Introducing Regolith

Regolith [6] jumps into the breach, offering a fully equipped Ubuntu-based system preconfigured for tiling with i3. The current version of the Regolith R1.2 system is based on Ubuntu 19.04. The Regolith developers have successfully combined i3 with the graphical system tools of Gnome, resulting in a lean desktop with keyboard-optimized controls and convenient tools for system administration.

If you're considering making the switch to a tiling environment, or if you are just curious about how tiling would look with the familiar Gnome/Ubuntu toolset, try Regolith.


To install Regolith on your computer, download the 2.1GB ISO image [7]. Since Ubuntu no longer offers a version for 32-bit computers, Regolith cannot offer a 32-bit version either. Burn the image on a DVD or put it on a USB stick with at least 4GB capacity. At boot time, you can choose whether to explore the system in live mode or install the operating system on your computer's hard drive. The Regolith developers also offer another interesting option: You can convert your existing Ubuntu system into Regolith by installing a predefined collection of additional packages (see the box entitled "Ubuntu Roots").

Ubuntu Roots

Calling Regolith an independent distribution is an exaggeration: The system relies entirely on the Ubuntu repositories and includes only one additional PPA with the system configuration and a few additional packages [8]. In fact, it is possible to convert an ordinary Ubuntu system into a Regolith system. The developers support Ubuntu 18.04 "Bionic Beaver," as well as Ubuntu 19.04 "Disco Dingo."

To turn your Ubuntu system into Regolith, open a terminal window on "Bionic" or "Disco" and type the commands from Listing 1. The first command integrates the PPA package source provided by the Regolith developers. Then refresh the package manager and install the software packages required for Regolith. The system automatically retrieves the i3 window manager from the Ubuntu repositories. After the install, log out and, in the gear menu, select Regolith as the desktop to load in the login manager.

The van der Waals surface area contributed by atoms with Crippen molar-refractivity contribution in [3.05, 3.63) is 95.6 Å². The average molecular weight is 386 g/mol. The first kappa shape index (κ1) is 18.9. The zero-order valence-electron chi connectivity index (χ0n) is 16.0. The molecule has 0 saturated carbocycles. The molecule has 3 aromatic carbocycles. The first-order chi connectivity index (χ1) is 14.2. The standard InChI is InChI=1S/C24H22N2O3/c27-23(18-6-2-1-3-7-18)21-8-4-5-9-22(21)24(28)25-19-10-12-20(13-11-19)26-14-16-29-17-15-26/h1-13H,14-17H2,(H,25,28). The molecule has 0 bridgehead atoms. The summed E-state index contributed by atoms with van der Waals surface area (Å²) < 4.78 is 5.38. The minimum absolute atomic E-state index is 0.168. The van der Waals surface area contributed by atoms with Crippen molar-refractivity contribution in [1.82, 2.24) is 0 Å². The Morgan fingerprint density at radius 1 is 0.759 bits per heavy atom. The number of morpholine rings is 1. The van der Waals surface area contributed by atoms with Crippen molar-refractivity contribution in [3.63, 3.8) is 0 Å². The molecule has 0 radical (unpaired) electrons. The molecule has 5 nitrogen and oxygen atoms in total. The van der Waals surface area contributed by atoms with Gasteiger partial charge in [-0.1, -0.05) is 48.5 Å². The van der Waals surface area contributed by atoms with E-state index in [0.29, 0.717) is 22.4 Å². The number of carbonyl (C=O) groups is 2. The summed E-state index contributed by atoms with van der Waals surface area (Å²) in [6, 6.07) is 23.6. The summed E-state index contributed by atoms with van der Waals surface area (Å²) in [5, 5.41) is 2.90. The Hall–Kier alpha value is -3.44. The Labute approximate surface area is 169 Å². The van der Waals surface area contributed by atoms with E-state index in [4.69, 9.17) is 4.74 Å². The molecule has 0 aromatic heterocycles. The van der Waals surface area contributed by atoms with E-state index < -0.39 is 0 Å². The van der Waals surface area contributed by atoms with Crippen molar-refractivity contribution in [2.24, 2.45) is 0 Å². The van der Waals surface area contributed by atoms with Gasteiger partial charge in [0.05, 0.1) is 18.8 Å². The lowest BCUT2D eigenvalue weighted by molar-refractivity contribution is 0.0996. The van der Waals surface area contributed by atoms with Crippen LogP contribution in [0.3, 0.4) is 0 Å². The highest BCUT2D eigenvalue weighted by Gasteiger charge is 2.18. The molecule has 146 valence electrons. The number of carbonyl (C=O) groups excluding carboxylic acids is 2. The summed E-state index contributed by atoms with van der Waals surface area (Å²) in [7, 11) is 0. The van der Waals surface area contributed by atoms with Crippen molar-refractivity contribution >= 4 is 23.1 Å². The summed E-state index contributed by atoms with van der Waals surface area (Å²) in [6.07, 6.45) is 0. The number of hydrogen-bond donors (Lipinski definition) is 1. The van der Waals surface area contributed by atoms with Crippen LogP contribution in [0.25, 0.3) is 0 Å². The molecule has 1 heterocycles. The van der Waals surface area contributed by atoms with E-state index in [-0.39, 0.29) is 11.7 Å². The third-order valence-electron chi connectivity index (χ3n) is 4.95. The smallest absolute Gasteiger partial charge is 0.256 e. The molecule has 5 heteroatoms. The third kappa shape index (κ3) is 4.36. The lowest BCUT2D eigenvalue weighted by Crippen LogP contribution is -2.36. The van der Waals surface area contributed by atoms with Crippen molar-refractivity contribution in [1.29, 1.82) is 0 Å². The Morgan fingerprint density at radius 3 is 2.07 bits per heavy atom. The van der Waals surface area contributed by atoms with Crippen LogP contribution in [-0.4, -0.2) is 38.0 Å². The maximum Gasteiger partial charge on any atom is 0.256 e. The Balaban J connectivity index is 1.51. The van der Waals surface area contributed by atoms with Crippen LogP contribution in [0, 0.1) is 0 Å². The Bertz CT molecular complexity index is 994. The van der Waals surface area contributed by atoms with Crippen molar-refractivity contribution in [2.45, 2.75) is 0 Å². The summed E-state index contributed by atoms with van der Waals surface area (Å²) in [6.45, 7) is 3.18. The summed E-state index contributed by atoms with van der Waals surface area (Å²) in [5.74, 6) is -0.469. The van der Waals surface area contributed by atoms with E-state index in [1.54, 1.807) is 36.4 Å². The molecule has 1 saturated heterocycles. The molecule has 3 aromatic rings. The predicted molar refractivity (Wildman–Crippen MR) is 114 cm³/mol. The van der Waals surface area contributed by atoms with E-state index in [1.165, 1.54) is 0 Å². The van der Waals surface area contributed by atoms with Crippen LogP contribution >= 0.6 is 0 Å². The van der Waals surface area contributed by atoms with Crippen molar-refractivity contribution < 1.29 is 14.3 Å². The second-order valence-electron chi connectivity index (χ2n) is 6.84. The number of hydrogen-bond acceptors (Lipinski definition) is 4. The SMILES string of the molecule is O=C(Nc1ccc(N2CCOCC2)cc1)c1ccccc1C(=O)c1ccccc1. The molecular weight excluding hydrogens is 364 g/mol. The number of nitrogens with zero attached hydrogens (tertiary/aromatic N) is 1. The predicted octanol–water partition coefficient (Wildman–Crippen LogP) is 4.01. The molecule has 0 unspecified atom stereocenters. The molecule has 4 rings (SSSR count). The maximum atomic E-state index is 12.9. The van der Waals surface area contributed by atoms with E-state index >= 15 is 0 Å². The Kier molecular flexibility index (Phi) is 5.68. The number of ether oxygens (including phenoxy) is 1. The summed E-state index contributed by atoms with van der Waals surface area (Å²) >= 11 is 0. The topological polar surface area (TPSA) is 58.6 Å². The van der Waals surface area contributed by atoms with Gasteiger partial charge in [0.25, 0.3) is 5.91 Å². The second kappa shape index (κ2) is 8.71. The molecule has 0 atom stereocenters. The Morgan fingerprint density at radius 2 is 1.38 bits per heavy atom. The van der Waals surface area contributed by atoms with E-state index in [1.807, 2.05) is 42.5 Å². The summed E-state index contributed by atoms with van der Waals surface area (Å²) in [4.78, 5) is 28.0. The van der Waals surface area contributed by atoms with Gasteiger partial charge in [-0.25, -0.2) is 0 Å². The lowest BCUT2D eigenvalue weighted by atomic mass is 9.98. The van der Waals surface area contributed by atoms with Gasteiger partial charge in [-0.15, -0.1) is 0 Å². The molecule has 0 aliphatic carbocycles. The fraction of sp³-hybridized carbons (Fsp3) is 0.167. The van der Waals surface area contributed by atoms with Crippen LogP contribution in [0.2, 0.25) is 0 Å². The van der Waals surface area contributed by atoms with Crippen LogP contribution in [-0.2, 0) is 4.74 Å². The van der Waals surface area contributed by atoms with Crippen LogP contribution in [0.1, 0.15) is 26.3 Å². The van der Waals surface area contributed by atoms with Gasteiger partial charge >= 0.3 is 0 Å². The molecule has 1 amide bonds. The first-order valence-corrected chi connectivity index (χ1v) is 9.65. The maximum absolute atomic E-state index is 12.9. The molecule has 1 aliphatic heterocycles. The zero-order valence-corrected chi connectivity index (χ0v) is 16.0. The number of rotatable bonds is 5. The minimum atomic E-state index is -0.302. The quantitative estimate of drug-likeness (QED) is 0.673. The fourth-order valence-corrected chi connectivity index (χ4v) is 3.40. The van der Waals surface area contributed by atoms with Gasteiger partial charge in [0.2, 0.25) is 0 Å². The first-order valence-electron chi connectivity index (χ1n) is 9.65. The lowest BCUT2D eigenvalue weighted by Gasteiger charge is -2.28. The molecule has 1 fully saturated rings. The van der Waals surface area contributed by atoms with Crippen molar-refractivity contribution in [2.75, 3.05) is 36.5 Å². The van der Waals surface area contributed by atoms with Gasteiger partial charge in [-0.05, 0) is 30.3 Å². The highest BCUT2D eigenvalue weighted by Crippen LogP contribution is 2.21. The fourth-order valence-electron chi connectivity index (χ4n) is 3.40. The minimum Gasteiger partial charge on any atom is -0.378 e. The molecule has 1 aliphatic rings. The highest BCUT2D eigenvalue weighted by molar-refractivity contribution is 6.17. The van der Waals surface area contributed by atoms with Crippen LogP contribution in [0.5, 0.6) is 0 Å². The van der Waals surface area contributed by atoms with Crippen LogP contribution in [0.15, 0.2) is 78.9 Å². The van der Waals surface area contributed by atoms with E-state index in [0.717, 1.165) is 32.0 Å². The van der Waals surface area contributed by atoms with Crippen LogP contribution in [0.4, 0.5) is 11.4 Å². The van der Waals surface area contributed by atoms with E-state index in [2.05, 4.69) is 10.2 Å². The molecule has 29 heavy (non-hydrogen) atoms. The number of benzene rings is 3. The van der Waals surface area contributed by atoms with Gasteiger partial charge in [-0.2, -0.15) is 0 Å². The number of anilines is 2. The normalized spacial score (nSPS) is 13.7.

Listing 1

Converting Ubuntu


Regolith installation is similar to Ubuntu installation. Access partitioning tools as needed and choose whether to install a minimal or complete system. The easy installation ensures that even newcomers can set up the system without difficulty. Thanks to the solid Ubuntu underpinnings, Regolith reliably detected all the hardware in our tests. After completing the initial installation, you will need to reboot. After you log in, you are taken to a welcome dialog in the Gnome login manager, where you can set up the keyboard layout, enable positioning services, and integrate existing online accounts with Google, Nextcloud, Microsoft, or Facebook.

Regolith software is much like the typical set offered with other Linux distributions. You'll find the Firefox web browser, along with LibreOffice, the Shotwell photo manager, Simple Scan, and other favorites. You have a choice of two terminals: Simple Terminal (aka st) is the default terminal, but you can also choose the Gnome terminal (dubbed Regolith Terminal in Regolith).